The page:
Comics A.M. | <i>Natural Selection</i> creator passes away; is Tokyopop back?

Passings | Dr. Scott Henson, who retired from a career as a neurosurgeon and became a cartoonist, has died at the age of 52. Henson, who treated Superman actor Christopher Reeve after his fall, took up the pen after his health problems forced him to leave the medical field and created the panel cartoon Natural Selection under the pen name Russ Wallace. The cartoon was picked up by Creators Syndicate and syndicated nationwide. [The Charleston Gazette]

Publishing | Deb Aoki provides a thorough analysis of Tokyopop's Anime Expo panel, in which the once-shuttered manga publisher announced a new title and hinted at more. [About.com]

Creators | Paul Levitz discusses Worlds' Finest, his buddy comic featuring Power Girl and Huntress: "There's always been a certain level of humor and cool confidence in a light way associated with Power Girl that's been fun, and the Huntress has always been the more determined of the women in the DC Universe — a woman with a sense of mission and a crossbow ready to take your eye out. [USA Today]

Creators | Brian Wood talks about digital comics pricing (too high), DRM and why he goes to comic conventions. [Technorati]

Creators | When Gordon Mclean lost his job, he used his unemployment check to start up his comic No More Heroes, which won the Scottish Independent Comic Book Awards prize for Best Comic at Glasgow Comic Con last weekend. "We've sold a hefty amount of copies of what's basically a debut comic by an unknown creative team and of course there was the bizarre situation of seeing issue one becoming the most pirated comic in the British indie scene and sitting in the torrent charts next to Batman and the Walking Dead. Sod it, I'm putting that in the win column too." [The Geek Files]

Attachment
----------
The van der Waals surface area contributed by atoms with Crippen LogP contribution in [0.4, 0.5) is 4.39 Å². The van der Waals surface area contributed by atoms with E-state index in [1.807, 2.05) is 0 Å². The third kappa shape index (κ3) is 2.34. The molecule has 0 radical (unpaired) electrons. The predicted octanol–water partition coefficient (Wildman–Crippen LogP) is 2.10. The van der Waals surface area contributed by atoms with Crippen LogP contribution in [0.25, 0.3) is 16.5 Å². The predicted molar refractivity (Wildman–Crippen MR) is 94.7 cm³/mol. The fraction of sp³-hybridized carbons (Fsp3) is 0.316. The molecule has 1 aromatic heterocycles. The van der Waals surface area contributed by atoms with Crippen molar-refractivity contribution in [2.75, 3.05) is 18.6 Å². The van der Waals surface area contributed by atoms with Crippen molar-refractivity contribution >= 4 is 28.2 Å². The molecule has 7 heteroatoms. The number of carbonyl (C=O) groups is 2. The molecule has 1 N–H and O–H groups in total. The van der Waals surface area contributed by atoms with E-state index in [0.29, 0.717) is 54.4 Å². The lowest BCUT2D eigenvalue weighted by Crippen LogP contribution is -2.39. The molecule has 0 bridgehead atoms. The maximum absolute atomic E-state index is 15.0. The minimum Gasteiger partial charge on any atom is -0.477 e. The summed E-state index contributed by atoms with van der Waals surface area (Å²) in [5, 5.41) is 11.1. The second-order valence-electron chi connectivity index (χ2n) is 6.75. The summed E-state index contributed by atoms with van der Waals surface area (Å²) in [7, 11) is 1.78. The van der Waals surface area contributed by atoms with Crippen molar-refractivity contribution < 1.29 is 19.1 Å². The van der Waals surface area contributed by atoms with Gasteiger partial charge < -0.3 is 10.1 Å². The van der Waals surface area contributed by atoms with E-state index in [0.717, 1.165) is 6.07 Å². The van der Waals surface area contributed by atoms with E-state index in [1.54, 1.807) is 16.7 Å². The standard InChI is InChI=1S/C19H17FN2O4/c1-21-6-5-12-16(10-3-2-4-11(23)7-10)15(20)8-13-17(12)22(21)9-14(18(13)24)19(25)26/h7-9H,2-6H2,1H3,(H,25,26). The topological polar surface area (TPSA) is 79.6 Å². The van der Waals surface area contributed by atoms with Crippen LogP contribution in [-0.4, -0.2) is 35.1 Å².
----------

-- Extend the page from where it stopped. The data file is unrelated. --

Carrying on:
Creators | Michael Dooley talks to artist JT Waldman, who illustrated Harvey Pekar's Not the Israel My Parents Promised Me, working with Pekar and then continuing his work after Pekar's death. [Imprint]

Creators | Michael Moreci discusses his work on Hoax Hunters. [Spandexless]

Retailers | Brian Hibbs, owner of Comix Experience in San Francisco, lists the top-selling comics and top-selling graphic novels at his shop so far this year. [Savage Critics]

Commentary | Matt D. Wilson reviews Ed Piskor's Wizzywig: "In classic TV-movie-of-the-week style, we're told the book is a 'Portrait of a Serial Hacker,' but protagonist Kevin 'Boingthump' Phenicle's story is only about computer hacking in part, though that's certainly what he becomes infamous for. It's also a familiar story about a bullied kid who buries himself in potentially dangerous hobbies, a look into the life of a fugitive, a tale of a public uprising, a sort of prison diary, and an advocacy piece. Every time you think you have a handle on it, the story goes in a different direction. And, for the most part, the variety what makes it a great read." [Comics Alliance]

Comics | Jonathan McCalmont writes about French graphic novels as part of a roundtable on French science fiction. [Locus Online]

Comics | Enumclaw, WA, comics fan Tim Keaty really stepped up when his friends the Andrews family needed a companion dog for their autistic child, Austin: Partnering with nearby retailer Fantasium Comics and Games, he sold off his collection of 2,500 comics (some autographed by the creators) at $1 a pop to raise the money. Star Wars cosplayers the Mandaorian Mercs helped out as well. [Federal Way Mirror]

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